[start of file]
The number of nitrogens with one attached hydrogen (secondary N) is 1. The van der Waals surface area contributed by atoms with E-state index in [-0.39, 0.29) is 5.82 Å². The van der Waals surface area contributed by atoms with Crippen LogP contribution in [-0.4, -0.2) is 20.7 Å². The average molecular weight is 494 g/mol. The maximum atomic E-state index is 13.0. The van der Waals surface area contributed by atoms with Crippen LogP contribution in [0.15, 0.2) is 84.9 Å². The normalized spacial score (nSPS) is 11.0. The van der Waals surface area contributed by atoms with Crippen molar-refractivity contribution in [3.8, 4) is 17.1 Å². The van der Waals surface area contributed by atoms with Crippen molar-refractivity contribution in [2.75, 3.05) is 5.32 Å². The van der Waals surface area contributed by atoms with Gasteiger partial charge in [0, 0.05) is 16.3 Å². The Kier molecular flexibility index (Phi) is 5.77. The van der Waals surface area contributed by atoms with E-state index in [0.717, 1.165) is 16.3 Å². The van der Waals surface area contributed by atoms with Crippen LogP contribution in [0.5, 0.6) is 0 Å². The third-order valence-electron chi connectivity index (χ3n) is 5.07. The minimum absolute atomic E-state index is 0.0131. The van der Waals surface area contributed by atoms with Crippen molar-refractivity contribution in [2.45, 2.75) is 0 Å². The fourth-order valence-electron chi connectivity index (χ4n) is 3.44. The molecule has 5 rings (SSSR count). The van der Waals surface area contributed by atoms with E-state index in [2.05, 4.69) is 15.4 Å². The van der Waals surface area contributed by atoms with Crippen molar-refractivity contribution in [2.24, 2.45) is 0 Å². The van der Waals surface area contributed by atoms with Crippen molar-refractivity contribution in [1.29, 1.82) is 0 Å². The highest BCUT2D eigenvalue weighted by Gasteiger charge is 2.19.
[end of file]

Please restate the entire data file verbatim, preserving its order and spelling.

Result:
The number of nitrogens with one attached hydrogen (secondary N) is 1. The van der Waals surface area contributed by atoms with E-state index in [-0.39, 0.29) is 5.82 Å². The van der Waals surface area contributed by atoms with Crippen LogP contribution in [-0.4, -0.2) is 20.7 Å². The average molecular weight is 494 g/mol. The maximum atomic E-state index is 13.0. The van der Waals surface area contributed by atoms with Crippen LogP contribution in [0.15, 0.2) is 84.9 Å². The normalized spacial score (nSPS) is 11.0. The van der Waals surface area contributed by atoms with Crippen molar-refractivity contribution in [3.8, 4) is 17.1 Å². The van der Waals surface area contributed by atoms with Crippen molar-refractivity contribution in [2.75, 3.05) is 5.32 Å². The van der Waals surface area contributed by atoms with Gasteiger partial charge in [0, 0.05) is 16.3 Å². The Kier molecular flexibility index (Phi) is 5.77. The van der Waals surface area contributed by atoms with E-state index in [0.717, 1.165) is 16.3 Å². The van der Waals surface area contributed by atoms with Crippen LogP contribution in [0.5, 0.6) is 0 Å². The third-order valence-electron chi connectivity index (χ3n) is 5.07. The minimum absolute atomic E-state index is 0.0131. The van der Waals surface area contributed by atoms with Crippen molar-refractivity contribution in [2.45, 2.75) is 0 Å². The fourth-order valence-electron chi connectivity index (χ4n) is 3.44. The molecule has 5 rings (SSSR count). The van der Waals surface area contributed by atoms with E-state index in [2.05, 4.69) is 15.4 Å². The van der Waals surface area contributed by atoms with Crippen molar-refractivity contribution in [2.24, 2.45) is 0 Å². The van der Waals surface area contributed by atoms with Crippen molar-refractivity contribution in [1.29, 1.82) is 0 Å². The highest BCUT2D eigenvalue weighted by Gasteiger charge is 2.19.